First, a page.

Powerhouse Systems can show you how to avoid this type of ransomware all together. When we talk to people it seems to be a over whelming task as their some may things and products (How do we even get started).
Too many small and mid-sized companies know they have network blind spots, but don’t have enterprise level budgets for true network asset detection and device level blocking. At Powerhouse Systems and our Netshield Partner, we believe small and mid-sized businesses cannot afford NOT to have this protection. Our solutions are affordable, and we are so good at stopping data breaches that we are the only solution in the market that can write you a $250k cyber insurance policy once deployed.
Over half of small businesses will experience a cyberattack, and over 60% that do will GO UNDER within 6 Months of the attack. Instead of asking if you can afford Netshield, the real question is can you afford NOT to have Netshield.
The WannaCry ransomware attack was a May 2017 worldwide cyberattack by the WannaCry ransomware cryptoworm, which targeted computers running the Microsoft Windows operating system by encrypting data and demanding ransom payments in the Bitcoin cryptocurrency. It propagated through EternalBlue, an exploit developed by the United States National Security Agency (NSA) for older Windows systems. EternalBlue was stolen and leaked by a group called The Shadow Brokers a few months prior to the attack. While Microsoft had released patches previously to close the exploit, much of WannaCry's spread was from organizations that had not applied these, or were using older Windows systems that were past their end-of-life. WannaCry also took advantage of installing backdoors onto infected systems.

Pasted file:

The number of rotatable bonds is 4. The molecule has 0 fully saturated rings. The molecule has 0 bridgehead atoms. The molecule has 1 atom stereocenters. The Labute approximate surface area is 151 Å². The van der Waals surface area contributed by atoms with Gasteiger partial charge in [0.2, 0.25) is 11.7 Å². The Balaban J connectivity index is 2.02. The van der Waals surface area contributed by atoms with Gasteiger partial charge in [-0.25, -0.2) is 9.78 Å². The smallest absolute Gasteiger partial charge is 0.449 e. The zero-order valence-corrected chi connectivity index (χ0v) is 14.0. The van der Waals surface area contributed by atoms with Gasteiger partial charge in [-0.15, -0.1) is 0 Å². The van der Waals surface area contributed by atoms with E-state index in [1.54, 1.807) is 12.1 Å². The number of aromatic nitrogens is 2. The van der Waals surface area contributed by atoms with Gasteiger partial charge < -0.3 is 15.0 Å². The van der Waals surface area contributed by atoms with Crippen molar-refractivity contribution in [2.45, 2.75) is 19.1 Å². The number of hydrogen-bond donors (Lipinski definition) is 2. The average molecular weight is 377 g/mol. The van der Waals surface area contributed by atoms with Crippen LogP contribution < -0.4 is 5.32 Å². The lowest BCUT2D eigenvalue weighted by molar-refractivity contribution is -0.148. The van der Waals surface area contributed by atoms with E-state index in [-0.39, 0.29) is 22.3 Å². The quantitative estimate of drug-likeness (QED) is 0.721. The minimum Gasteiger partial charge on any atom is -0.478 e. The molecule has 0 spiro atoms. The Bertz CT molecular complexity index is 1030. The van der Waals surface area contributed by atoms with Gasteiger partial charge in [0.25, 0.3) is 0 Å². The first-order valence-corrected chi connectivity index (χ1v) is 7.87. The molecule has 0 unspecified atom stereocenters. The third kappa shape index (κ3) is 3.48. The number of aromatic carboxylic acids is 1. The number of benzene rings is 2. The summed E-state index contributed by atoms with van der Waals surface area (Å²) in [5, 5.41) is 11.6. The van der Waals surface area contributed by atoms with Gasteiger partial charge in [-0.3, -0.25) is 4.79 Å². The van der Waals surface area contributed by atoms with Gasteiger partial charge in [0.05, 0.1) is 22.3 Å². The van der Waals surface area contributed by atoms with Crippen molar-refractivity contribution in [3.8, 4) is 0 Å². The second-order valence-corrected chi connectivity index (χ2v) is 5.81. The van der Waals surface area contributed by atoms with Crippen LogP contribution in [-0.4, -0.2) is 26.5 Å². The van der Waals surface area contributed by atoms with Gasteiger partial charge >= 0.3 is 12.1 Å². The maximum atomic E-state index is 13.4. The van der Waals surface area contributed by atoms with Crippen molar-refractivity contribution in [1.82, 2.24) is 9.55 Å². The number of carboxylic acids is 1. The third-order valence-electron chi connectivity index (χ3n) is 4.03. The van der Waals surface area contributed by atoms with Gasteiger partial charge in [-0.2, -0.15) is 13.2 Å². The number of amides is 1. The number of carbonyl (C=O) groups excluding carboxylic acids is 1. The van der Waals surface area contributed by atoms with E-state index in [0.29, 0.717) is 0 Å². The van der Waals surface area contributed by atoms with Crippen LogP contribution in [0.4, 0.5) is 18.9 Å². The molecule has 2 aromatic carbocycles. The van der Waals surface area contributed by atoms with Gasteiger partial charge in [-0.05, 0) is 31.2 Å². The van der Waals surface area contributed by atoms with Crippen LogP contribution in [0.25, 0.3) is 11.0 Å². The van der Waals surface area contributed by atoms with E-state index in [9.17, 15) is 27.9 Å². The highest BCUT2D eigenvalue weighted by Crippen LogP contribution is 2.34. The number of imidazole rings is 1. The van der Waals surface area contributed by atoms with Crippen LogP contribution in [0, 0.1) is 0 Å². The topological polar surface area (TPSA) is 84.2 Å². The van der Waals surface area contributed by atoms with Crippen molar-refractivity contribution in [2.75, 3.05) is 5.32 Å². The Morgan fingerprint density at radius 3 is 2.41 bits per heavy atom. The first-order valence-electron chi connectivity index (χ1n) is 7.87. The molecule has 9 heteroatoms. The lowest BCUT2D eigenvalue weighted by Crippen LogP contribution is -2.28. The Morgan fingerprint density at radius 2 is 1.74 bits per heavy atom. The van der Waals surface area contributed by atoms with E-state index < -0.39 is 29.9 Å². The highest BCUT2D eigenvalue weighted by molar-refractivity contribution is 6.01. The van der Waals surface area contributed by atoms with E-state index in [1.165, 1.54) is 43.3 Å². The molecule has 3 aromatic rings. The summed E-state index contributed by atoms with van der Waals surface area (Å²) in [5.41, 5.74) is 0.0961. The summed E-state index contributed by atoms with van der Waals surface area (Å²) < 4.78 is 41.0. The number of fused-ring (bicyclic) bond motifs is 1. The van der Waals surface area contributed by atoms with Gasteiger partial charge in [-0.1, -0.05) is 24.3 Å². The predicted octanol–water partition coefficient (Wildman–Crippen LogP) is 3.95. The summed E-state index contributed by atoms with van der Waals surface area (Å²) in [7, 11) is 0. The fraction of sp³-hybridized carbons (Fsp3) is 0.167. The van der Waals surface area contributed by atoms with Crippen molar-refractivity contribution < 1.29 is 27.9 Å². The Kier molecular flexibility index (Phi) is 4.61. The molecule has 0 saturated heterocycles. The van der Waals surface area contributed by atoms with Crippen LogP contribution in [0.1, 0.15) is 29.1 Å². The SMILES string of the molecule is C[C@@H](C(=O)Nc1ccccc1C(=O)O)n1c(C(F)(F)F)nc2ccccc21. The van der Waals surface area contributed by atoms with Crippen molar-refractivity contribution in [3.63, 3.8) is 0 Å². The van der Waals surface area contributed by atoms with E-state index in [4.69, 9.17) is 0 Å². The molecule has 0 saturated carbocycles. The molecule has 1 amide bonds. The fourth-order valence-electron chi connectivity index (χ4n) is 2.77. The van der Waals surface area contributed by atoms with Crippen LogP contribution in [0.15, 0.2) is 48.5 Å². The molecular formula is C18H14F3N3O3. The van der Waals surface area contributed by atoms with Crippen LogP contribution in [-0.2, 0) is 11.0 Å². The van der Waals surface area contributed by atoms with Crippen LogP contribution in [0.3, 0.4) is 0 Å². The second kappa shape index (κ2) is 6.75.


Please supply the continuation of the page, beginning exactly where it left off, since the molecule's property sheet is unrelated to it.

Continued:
The attack was stopped within a few days of its discovery due to emergency patches released by Microsoft, and the discovery of a kill switch that prevented infected computers from spreading WannaCry further. The attack was estimated to have affected more than 200,000 computers across 150 countries, with total damages ranging from hundreds of millions to billions of dollars. Security experts believed from preliminary evaluation of the worm that the attack originated from North Korea or agencies working for the country.